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Publisher's Summary

This is the definitive audio edition of Stolen Legacy, skillfully and soothingly narrated by Karen Chilton, the award-winning narrator of The New Jim Crow. Please compare the sample audio of this recording to any competing audio samples, and you will see why the Karen Chilton reading is the preferred audio edition.

In this bold and uncompromising audiobook, George G. M. James argues that the “Greek philosophy” in which nearly all of Western culture has its roots actually originated in ancient Egypt. 

Drawing on careful historical research and a radical rethinking of the conventional narrative of Greek history, James asserts that our celebration of the ancient Greeks as the creators of Western civilization and philosophy is misattributed. In fact, he argues, our praise rightfully belongs to the people of Africa. Furthermore, this massive intellectual and cultural theft has helped lend credence to the damaging notion that the entire continent of Africa has contributed nothing to world civilization.

James explorers documented connections between celebrated Greek philosophers and the influence of Egyptian thought, proposing other possible links between northern Africa and Greece, as well. An important book for understanding the history of philosophy, culture, and race in the modern world, Stolen Legacy is not to be missed.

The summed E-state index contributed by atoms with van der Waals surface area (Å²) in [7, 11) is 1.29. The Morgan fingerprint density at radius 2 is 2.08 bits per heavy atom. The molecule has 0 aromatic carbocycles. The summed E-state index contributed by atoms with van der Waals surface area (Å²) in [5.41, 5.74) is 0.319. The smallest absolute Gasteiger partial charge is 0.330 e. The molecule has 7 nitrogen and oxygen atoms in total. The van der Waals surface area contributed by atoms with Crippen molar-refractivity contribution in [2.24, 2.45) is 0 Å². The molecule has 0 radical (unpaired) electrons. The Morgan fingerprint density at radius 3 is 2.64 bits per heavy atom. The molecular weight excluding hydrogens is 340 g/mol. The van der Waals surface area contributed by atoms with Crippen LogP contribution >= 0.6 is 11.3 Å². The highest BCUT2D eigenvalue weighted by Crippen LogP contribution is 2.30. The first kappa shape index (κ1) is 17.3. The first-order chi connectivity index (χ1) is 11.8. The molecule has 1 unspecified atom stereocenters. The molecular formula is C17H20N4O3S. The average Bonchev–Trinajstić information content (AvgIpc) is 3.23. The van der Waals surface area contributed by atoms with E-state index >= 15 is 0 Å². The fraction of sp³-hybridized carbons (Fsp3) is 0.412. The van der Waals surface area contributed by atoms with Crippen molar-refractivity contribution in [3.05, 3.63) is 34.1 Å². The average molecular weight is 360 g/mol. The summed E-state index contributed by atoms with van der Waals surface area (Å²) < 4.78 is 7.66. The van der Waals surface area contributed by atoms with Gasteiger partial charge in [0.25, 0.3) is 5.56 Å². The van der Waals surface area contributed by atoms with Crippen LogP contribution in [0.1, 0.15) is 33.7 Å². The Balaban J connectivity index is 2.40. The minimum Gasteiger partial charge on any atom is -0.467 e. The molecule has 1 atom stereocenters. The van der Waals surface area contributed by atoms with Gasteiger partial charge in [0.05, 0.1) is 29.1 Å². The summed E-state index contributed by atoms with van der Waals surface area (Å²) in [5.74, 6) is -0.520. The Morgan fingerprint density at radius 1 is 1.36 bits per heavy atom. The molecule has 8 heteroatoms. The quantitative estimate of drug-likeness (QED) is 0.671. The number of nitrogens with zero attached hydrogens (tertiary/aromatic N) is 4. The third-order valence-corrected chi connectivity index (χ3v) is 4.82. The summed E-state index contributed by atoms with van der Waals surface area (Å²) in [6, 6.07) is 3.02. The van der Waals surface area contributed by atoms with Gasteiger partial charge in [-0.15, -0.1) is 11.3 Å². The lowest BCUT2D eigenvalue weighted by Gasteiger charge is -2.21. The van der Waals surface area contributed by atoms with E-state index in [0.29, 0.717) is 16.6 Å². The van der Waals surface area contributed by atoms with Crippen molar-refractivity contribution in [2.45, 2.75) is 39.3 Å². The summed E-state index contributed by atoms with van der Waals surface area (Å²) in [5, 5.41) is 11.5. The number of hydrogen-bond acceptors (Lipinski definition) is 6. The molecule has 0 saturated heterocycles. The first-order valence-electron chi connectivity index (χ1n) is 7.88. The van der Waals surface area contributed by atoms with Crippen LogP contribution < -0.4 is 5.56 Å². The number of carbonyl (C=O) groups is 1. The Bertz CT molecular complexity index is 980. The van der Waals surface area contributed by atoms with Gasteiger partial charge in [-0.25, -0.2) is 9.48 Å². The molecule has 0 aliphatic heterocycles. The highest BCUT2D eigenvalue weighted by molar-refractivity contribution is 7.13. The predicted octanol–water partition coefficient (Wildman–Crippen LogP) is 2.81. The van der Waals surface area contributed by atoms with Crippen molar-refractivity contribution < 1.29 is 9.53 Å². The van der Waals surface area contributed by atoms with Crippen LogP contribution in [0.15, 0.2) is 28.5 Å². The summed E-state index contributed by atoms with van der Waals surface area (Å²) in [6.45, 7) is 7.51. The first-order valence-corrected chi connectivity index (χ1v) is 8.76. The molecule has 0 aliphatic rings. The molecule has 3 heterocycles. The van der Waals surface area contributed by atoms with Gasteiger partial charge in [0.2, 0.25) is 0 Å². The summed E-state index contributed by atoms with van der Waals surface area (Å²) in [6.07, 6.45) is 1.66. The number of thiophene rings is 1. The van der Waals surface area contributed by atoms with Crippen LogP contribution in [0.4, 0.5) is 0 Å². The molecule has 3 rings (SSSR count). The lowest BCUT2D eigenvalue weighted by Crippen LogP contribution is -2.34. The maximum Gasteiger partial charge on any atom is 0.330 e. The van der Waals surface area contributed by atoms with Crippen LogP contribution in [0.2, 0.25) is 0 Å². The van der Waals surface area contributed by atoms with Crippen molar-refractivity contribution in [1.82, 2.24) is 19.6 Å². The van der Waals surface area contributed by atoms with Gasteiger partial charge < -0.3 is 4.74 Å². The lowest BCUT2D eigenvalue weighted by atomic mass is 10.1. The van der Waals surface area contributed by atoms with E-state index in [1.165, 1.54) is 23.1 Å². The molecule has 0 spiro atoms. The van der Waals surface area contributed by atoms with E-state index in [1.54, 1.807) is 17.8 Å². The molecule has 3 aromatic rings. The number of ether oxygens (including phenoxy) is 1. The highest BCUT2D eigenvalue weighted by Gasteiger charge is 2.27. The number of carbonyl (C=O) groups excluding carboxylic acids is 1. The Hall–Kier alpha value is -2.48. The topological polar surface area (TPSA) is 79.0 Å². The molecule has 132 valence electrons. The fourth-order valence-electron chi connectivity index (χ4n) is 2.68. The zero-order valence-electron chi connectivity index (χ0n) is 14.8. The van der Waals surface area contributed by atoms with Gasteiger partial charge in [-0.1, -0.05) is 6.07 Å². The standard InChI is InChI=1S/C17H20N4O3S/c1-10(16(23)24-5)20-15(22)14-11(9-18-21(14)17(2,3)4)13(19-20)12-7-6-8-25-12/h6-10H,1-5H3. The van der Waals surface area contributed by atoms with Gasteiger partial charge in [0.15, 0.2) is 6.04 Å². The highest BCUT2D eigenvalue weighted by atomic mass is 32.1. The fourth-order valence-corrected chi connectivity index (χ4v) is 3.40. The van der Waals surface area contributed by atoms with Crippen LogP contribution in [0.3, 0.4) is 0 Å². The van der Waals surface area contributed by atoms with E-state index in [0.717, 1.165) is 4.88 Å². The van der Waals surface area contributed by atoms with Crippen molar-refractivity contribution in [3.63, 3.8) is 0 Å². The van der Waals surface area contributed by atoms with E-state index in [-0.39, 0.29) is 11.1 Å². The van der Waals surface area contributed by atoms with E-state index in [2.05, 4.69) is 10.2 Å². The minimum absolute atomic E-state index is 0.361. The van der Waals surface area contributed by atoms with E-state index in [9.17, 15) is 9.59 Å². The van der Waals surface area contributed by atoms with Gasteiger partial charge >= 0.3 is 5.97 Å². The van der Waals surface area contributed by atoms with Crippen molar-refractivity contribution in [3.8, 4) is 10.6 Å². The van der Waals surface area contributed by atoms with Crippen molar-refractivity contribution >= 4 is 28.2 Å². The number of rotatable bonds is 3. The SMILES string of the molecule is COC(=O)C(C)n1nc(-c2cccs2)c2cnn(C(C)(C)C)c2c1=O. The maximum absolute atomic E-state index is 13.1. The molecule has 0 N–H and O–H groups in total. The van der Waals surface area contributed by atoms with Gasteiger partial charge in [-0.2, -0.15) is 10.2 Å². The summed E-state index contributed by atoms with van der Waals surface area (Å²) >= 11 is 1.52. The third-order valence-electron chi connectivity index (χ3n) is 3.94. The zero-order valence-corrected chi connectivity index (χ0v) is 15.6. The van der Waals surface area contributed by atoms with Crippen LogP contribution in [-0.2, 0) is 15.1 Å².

©2020 Echo Point Books & Media, LLC (P)2020 Echo Point Books & Media, LLC

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  • hibblytiger
  • 22-12-2020

Amateur Attempt to Right a Possible Wrong

Interesting and thorough research spoiled by a poor and unnecessarily repetitive narrative, and extremely one-sided conclusions. It claims the Greek philosophers - in their entirety - were nothing more than plagiarists. In the way it is set out, it reads like nothing more than a conspiracy theory. Such a shame. In arguing that the Egyptians were responsible for much that is taken as Western philosophy, it could have been so much more convincing if it didn't take such a vituperative tone. The narrator, Karen, has a lovely voice and manner, but she struggles so often with the Greek and Egyptian names which makes the story sound even less convincing. Nothing that some re-takes wouldn't have sorted out.

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